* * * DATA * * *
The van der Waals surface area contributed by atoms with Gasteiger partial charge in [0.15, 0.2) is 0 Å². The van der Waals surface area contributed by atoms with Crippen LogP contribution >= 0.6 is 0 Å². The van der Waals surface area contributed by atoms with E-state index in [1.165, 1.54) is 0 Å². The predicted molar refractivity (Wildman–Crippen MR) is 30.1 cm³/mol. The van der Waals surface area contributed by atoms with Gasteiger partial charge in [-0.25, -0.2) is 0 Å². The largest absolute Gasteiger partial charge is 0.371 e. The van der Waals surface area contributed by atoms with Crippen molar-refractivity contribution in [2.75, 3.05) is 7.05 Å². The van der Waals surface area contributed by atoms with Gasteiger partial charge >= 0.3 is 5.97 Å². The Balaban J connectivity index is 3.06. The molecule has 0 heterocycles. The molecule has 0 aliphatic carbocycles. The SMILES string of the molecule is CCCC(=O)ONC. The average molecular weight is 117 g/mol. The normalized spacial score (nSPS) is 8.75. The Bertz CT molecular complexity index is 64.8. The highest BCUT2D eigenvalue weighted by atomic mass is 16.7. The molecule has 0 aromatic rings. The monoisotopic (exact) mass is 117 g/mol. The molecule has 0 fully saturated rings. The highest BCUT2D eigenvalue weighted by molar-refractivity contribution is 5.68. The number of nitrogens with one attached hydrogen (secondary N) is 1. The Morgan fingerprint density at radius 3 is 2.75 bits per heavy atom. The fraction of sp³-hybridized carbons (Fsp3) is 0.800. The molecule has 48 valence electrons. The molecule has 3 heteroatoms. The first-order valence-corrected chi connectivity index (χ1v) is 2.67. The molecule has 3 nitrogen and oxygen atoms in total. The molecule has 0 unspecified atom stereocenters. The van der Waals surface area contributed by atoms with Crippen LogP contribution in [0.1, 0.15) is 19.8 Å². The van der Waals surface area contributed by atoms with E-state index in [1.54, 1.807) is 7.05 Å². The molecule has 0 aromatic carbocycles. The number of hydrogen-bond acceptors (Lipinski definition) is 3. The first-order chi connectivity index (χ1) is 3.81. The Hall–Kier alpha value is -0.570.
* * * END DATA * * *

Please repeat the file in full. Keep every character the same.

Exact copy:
The van der Waals surface area contributed by atoms with Gasteiger partial charge in [0.15, 0.2) is 0 Å². The van der Waals surface area contributed by atoms with Crippen LogP contribution >= 0.6 is 0 Å². The van der Waals surface area contributed by atoms with E-state index in [1.165, 1.54) is 0 Å². The predicted molar refractivity (Wildman–Crippen MR) is 30.1 cm³/mol. The van der Waals surface area contributed by atoms with Gasteiger partial charge in [-0.25, -0.2) is 0 Å². The largest absolute Gasteiger partial charge is 0.371 e. The van der Waals surface area contributed by atoms with Crippen molar-refractivity contribution in [2.75, 3.05) is 7.05 Å². The van der Waals surface area contributed by atoms with Gasteiger partial charge >= 0.3 is 5.97 Å². The Balaban J connectivity index is 3.06. The molecule has 0 heterocycles. The molecule has 0 aliphatic carbocycles. The SMILES string of the molecule is CCCC(=O)ONC. The average molecular weight is 117 g/mol. The normalized spacial score (nSPS) is 8.75. The Bertz CT molecular complexity index is 64.8. The highest BCUT2D eigenvalue weighted by atomic mass is 16.7. The molecule has 0 aromatic rings. The monoisotopic (exact) mass is 117 g/mol. The molecule has 0 fully saturated rings. The highest BCUT2D eigenvalue weighted by molar-refractivity contribution is 5.68. The number of nitrogens with one attached hydrogen (secondary N) is 1. The Morgan fingerprint density at radius 3 is 2.75 bits per heavy atom. The fraction of sp³-hybridized carbons (Fsp3) is 0.800. The molecule has 48 valence electrons. The molecule has 3 heteroatoms. The first-order valence-corrected chi connectivity index (χ1v) is 2.67. The molecule has 3 nitrogen and oxygen atoms in total. The molecule has 0 unspecified atom stereocenters. The van der Waals surface area contributed by atoms with Crippen LogP contribution in [0.1, 0.15) is 19.8 Å². The van der Waals surface area contributed by atoms with E-state index in [1.54, 1.807) is 7.05 Å². The molecule has 0 aromatic carbocycles. The number of hydrogen-bond acceptors (Lipinski definition) is 3. The first-order chi connectivity index (χ1) is 3.81. The Hall–Kier alpha value is -0.570.